Yields on Brazilian interest-rate futures contracts dropped to a record low on speculation the central bank will deepen cuts in borrowing costs after a report showed industrial production fell more than economists forecast.
Yields on the futures contract due in January 2014 fell two basis points, or 0.02 percentage point, to 7.82 percent in Sao Paulo after touching a record low 7.79 percent. The real snapped a two-day gain, depreciating 1.5 percent to 2.0155 per U.S. dollar, the biggest loss in almost two weeks.
Output declined 0.9 percent in May from a month earlier, the national statistics agency said today in Rio de Janeiro. Economists had expected a decline of 0.6 percent, according to the median forecast in a Bloomberg survey of 40 analysts.
“The industrial sector is what suffers most from the global deceleration, which the market should be interpreting as a possibility for more stimulus,” Flavio Serrano, senior economist at Banco Espirito Santo de Investimento, said in a phone interview from Sao Paulo.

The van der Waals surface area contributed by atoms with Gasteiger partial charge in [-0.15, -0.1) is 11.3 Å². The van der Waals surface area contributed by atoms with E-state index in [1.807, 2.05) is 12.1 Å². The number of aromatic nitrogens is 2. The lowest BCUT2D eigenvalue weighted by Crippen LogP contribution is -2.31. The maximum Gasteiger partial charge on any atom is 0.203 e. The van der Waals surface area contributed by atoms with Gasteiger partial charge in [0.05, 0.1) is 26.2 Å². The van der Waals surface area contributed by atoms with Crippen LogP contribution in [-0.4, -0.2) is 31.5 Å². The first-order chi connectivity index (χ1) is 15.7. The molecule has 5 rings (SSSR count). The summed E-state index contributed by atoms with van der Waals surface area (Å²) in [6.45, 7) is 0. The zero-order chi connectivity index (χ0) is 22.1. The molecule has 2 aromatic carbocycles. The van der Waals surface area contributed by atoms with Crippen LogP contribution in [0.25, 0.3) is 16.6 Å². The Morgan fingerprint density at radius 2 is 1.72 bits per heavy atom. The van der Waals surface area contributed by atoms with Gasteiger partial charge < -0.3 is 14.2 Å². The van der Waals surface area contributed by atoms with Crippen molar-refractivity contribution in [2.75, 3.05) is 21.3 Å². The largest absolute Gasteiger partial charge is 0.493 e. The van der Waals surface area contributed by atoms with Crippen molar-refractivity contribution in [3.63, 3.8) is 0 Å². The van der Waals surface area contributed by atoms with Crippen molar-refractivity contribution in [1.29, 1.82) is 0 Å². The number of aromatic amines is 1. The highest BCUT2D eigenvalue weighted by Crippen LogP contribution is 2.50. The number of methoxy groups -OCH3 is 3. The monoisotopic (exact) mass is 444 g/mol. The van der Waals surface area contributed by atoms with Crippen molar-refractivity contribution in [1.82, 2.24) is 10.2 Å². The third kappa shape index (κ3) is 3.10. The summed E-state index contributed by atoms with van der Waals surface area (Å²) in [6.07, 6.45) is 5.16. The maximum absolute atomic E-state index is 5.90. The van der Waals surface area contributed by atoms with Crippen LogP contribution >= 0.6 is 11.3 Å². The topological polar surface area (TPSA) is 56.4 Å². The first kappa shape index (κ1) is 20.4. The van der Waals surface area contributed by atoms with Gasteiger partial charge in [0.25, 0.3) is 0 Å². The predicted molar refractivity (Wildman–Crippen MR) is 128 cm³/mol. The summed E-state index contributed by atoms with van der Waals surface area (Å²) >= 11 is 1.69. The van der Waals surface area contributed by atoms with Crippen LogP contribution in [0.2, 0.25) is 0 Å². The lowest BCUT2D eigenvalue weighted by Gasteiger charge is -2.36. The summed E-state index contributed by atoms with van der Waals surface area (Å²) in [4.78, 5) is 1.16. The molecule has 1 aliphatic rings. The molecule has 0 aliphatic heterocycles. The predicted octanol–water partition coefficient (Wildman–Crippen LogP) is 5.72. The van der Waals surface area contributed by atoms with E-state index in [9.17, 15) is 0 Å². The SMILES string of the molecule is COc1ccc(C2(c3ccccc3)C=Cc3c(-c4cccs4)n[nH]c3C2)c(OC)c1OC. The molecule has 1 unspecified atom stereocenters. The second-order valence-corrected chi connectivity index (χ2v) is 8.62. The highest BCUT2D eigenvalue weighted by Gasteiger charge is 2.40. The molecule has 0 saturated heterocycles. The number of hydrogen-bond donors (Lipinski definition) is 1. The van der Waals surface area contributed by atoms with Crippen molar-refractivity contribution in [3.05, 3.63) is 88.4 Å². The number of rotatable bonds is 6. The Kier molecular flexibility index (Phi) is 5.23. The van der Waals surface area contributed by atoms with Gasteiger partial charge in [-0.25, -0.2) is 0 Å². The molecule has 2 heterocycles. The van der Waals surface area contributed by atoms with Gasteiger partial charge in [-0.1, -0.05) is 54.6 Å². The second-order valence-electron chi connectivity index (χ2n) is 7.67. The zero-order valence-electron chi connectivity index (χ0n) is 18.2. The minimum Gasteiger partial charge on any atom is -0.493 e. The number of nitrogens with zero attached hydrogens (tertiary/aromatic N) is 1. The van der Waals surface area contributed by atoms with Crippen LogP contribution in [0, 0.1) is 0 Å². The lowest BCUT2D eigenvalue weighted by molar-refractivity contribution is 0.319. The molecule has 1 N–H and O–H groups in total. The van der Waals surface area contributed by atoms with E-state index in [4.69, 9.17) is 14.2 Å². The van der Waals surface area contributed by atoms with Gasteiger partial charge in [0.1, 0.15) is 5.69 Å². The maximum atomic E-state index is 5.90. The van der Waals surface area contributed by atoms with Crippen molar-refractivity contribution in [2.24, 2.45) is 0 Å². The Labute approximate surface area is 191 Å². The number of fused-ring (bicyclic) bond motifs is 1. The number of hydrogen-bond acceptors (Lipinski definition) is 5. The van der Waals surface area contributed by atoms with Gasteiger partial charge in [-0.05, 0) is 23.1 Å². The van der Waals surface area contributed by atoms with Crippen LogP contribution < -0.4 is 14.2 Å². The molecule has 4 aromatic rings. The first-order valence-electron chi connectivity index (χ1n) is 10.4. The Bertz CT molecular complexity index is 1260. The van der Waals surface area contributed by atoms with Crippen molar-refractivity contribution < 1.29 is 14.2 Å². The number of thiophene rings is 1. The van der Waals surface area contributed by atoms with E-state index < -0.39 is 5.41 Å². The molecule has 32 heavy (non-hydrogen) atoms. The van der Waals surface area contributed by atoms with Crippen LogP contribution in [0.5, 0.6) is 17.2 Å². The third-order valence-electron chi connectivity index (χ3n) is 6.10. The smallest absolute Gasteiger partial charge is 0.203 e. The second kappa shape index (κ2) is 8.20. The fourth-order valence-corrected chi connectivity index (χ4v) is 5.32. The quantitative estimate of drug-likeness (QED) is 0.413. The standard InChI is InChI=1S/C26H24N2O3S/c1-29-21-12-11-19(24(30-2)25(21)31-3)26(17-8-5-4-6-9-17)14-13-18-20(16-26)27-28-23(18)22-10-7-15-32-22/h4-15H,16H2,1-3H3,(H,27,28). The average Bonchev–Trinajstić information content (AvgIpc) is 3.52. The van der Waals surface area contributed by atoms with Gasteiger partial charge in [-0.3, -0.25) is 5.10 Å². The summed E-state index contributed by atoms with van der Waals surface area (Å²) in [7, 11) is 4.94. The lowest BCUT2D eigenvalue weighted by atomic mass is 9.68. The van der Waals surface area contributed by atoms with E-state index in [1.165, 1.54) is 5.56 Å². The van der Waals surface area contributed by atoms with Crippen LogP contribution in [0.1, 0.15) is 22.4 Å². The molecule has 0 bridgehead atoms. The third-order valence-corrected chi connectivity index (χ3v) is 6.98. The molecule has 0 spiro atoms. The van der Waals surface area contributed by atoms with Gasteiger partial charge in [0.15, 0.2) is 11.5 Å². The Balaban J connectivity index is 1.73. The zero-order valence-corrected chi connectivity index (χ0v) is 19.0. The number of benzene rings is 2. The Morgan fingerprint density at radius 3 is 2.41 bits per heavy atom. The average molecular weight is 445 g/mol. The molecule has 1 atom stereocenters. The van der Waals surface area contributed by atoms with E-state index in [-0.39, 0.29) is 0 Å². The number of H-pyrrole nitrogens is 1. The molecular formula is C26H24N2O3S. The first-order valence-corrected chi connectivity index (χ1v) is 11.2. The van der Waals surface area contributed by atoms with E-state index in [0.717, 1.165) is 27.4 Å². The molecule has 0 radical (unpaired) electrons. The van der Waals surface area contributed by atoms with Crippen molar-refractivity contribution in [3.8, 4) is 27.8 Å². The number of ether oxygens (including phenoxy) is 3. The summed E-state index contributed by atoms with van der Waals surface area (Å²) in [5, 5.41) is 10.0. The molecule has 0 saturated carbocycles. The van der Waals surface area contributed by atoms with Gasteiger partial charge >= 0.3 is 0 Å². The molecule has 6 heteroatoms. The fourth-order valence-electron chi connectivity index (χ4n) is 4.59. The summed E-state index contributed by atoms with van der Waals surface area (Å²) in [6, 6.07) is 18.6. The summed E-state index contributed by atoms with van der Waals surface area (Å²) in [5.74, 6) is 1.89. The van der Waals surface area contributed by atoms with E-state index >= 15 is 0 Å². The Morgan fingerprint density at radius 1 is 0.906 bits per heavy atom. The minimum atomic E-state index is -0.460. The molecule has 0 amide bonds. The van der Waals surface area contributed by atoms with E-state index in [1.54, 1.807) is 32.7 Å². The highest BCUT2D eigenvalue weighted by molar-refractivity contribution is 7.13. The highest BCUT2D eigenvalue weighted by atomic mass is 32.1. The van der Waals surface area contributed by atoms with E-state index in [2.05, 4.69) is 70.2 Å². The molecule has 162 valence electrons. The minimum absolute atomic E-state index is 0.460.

The real rallied yesterday to a level stronger than 2 per dollar for the first time in a month after the central bank supported it with currency swap auctions three times last week. The bank has sold the swaps on 11 days since May 18 for $16.8 billion, according to data compiled by Bloomberg.
The swaps are a reversal of the bank’s dollar purchases, which increased to $7.2 billion in April, the most in 13 months, to weaken the currency and support the country’s exporters. The bank abandoned those purchases in May.
“We could be surprised again by the central bank,” Italo Abucater, head of currency trading at Icap do Brasil CTVM, said in a phone interview from Sao Paulo. “If the real rises above 1.95 per dollar, we could see the bank buying dollars again.”
Brazil’s gross domestic product expanded 2.7 percent in 2011, down from growth of 7.5 percent in 2010. Analysts surveyed by the central bank reduced their 2012 growth forecast for an eighth week to 2.05 percent, a report showed yesterday.
The central bank has cut its target lending rate by 4 percentage points since August, the most among Group of 20 nations, to a record low of 8.5 percent. Traders are betting policy makers will reduce the benchmark to 7.75 percent by the end of next month, interest-rate futures yields indicate.